In the last 20 to 30 years wind-tunnel modelling has been widely used in civil engineering applications. Various studies have also been carried out to compare the data obtained from different laboratories across the world, to analyse the sensitivity of the wind-tunnel modelling process, and to validate the experimental results against full-scale measurements. (The latter comparisons are expensive in view of the overall costs of undertaking full-scale measurements.)

The boundary-layer laboratory at the CSIR has been involved in some of these studies (Goliger & Milford 1988; Milford & Goliger 1989; Milford et al, 1991). Overall, fair comparisons were achieved, especially in terms of the mean coefficients and trends in the data. On the other hand, there is an ongoing scientific debate related to the common finding that wind-tunnel measurements are not able to recreate the magnitude of the extreme pressures recorded at full scale for very small contributory areas. (These, however, are of lesser importance owing to the design philosophy in which the mean values of response are typically combined with the peak wind speeds.)



There are several wind-related considerations affecting the design and development of large sports stadia, namely:

the environmental impact of the wind microclimatic conditions over the surrounding areas

the wind environmental conditions over the seating arrangements of the grandstands that are intended for prolonged human exposure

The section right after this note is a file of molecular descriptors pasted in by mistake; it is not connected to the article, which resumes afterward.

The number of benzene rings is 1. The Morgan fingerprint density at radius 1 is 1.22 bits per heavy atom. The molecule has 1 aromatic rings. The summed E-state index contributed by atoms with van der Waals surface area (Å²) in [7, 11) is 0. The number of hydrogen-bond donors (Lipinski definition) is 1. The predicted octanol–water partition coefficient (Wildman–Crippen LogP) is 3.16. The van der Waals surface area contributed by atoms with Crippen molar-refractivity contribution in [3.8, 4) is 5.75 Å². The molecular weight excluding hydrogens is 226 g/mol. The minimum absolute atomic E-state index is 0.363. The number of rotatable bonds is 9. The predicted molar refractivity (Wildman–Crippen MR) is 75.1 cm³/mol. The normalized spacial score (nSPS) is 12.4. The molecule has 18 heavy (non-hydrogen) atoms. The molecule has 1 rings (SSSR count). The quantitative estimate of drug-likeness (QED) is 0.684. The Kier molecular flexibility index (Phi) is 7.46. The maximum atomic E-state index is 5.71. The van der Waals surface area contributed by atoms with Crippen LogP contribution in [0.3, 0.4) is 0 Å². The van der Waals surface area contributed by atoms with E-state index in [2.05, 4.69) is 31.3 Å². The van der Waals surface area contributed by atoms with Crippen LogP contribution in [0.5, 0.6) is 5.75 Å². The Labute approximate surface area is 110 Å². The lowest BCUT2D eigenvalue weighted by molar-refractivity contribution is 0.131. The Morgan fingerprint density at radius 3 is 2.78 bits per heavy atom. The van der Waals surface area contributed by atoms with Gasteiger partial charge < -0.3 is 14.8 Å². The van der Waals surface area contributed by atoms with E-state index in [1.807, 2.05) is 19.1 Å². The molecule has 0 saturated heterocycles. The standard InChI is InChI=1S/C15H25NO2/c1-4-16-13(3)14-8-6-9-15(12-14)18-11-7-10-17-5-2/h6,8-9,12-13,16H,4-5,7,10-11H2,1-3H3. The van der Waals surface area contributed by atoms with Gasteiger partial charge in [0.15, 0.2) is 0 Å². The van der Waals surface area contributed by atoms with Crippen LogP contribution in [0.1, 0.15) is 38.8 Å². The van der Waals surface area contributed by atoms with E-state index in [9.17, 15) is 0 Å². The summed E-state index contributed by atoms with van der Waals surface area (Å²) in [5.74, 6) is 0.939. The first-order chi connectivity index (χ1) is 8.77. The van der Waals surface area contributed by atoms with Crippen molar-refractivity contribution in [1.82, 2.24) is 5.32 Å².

the wind environmental conditions over the staircases, ramps, galleries and stadium entrances ("vomitories") intended for the pedestrian flow of spectators between the ground level and the seating

the wind environmental conditions over the pitch, affecting the spectacle and fairness of the game or competition

the wind loadings of the roofs and other large elements (e.g. curtain walls or large display units).

All these aspects, which determine the success of the design and future utilisation of sports facilities, can be addressed and investigated by using boundary-layer wind-tunnel technology, as demonstrated in this paper.



The wind climate of a country has a substantial impact on the built environment in terms of the spatial and temporal characteristics (i.e. the probability of occurrence and duration) of wind action. The climate of South Africa is complex, with 24 climatic zones, ranging from subtropical (KwaZulu-Natal) and Mediterranean (Western Cape) zones to desert (Kalahari). Two distinct types of strong wind can be identified - namely inland, originating from convective activity, and coastal/frontal, due to low-pressure systems (Goliger & Retief 2002). Both types of synoptic condition signify fundamentally different characteristics of wind flow and this can be demonstrated by comparing the related magnitudes of the Gust Factor as presented in Table 1 (derived from the South African Design Loading Code SANS 10160).



All international wind-loading manuals and codified procedures are based on the loading characteristics achieved in a mature wind flow generated in frontal events. The comparison made in Table 1 signifies the ongoing dilemma of some countries (such as Australia or South Africa) regarding the adequacy of wind-loading design stipulations in reflecting the full-scale loading, especially in the case of large structures (e.g. tall buildings, bridges or stadia). This issue can be addressed by wind-tunnel modelling in which more representative wind flow conditions can be generated; the output data can also be presented in statistical terms.

NB. Strong inland wind events due to intense thunderstorms can also generate so-called "high-intensity winds" (tornadoes, down-bursts or microbursts). Although, from a spatial statistics perspective, their probability of occurrence at a specific place is very small, the wind speeds that are generated can exceed those stipulated in the SA Design Loading Code.